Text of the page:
One of the fun things about the game is that it runs in real-time, meaning when it is daytime in real life, it is also daytime in the game. This also extends to celebrations such as Easter and Halloween! The game has lots of unique tasks, items and other goodies lined up for those who play during these seasons and even hosted a wedding event in June, where you were able to get a bunch of wedding-themed items, leading to some people getting married in-game! As Easter was spent almost in full lockdown, many hosted Easter parties in-game, decorating their entire island with items acquired from the event, hiding presents, and enjoying time with those closest to them. I’m pretty sure almost every person with the game has been to at least one lockdown Animal Crossing birthday party!
Something one of the people I spoke to mentioned was that during a time of economic uncertainty it gave an extra opportunity to give their friends something special for their birthday when they couldn’t afford to in real-life currency. Rare items, Bells or just something they have been trying to find all make perfect presents and really put a smile on peoples faces during dark times.
It’s an Escape
Something that came up frequently was that the game felt like an escape. As the news in the real world seemed to be going by so quickly, but so slowly at the same time, the game provided a certain sense of rhythm, gave them a pace to your day and allowed them to forget about everything for a few hours as they spent their time living in their virtual world crossing flowers to get rare breeds, mass creating fish bate to get that one Tuna that goes out of season in two days or redoing that one part of their island that just wasn’t quite right. It was an immersive experience that really just let them pretend everything was okay for that short amount of time.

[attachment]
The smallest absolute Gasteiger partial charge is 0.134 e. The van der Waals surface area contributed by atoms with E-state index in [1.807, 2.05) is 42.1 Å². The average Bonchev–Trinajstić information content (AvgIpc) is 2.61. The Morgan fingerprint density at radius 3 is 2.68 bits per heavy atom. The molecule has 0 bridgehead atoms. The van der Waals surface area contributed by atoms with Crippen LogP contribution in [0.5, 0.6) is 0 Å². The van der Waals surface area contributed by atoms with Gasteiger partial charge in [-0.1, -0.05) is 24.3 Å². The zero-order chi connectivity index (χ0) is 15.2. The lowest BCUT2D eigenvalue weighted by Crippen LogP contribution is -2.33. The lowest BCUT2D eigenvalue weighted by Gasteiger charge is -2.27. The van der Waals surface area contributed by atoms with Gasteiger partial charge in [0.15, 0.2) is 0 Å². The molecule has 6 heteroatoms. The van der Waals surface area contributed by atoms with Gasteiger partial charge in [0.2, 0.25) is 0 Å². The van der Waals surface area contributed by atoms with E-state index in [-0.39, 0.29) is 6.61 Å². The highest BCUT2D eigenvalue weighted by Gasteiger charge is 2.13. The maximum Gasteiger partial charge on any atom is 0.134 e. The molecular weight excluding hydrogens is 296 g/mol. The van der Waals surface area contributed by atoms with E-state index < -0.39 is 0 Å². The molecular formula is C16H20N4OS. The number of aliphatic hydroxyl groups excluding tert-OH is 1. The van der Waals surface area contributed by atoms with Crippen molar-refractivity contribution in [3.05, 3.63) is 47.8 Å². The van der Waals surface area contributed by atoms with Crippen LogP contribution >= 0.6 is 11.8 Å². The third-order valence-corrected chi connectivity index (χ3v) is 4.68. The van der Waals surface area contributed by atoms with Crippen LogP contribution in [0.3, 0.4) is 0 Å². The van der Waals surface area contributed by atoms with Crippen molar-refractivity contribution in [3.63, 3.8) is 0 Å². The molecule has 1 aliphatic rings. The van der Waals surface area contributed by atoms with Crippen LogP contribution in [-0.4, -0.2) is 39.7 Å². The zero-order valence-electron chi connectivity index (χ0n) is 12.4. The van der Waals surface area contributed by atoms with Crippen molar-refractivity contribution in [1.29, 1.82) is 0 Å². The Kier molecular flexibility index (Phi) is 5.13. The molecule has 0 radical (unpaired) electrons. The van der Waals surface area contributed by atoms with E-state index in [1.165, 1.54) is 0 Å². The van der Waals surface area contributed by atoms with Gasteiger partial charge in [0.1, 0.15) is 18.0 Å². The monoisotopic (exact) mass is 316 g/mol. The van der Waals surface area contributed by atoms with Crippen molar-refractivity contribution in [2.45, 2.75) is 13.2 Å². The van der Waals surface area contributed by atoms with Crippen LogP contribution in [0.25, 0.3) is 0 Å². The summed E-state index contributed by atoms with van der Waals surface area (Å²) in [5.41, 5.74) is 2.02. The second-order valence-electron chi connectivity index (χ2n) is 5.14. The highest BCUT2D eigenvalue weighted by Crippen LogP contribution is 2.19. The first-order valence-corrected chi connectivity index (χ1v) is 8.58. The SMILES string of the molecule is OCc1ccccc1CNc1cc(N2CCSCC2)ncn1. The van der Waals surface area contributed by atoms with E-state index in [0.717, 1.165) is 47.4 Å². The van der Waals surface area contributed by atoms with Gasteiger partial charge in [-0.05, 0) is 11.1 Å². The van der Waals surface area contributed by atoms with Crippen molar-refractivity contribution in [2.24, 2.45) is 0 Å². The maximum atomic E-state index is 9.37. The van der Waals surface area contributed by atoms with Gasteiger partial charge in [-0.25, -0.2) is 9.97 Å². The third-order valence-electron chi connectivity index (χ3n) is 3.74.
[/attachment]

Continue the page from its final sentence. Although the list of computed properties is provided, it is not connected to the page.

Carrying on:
One of the people I spoke to shared that their father passed shortly after the lockdown began and that Animal Crossing and the community around it helped them cope. Many have been creating in-game memorials for loved ones that have passed, whether they be family members, close friends or even pets. Finding that one villager that looks exactly like their cat to provide a sense of closure, but also keep them close to their hearts by honouring their life.
Whether their favourite experience was writing silly stuff on the floor with flowers that people flying over the island would see or finally completing their fossil collection or honouring their loved ones with custom fireworks, everyone I spoke to had positive memories from the game that really kept them going during lockdown. It always managed to put a smile on their faces even when times seemed bleak.
I think what makes the game so unique and special during lockdown really is the chance it gave people to find a sense of normality during times where everything seemed so far from normal. For me, Animal Crossing gave me the chance to visit my long-distance boyfriend, to meet new people from all over and even make some new friends along the way. I learned new things about myself, like how much I hate doing chores even when it’s in a really fun game (seriously, how many axes do I need to get all the wood from my trees??) and how much I love all of my friends. I loved spoiling people who just got the game by helping them pay off house loans and giving them expensive kitchen sets to furnish their homes.
As lockdown restrictions begin to tighten, all the people I spoke to and I can only recommend the game to anyone who doesn’t have it! It’s a great opportunity to join a new circle or create your own with your friends or people online!
Animal Crossing Wiki. 2020. Animal Crossing (Series). [online] Available at: <https://animalcrossing.fandom.com/wiki/Animal_Crossing_(series)>
Etchells, P., 2020. Why Are So Many People Playing Animal Crossing?. [online] BBC Science Focus Magazine. Available at: <https://www.sciencefocus.com/news/why-are-so-many-people-playing-animal-crossing/>
Lee, D., 2020. Nintendo’S ‘Animal Crossing’ Leads Lockdown Boom In Video Gaming. [online] Ft.com. Available at: <https://www.ft.com/content/4531a734-c25d-4f1f-a6b3-6be692dade5c>
Rodgers, L., 2020. Eight Things That Have Kept Us Going In Lockdown. [online] BBC News. Available at: <https://www.bbc.co.uk/news/uk-52578358>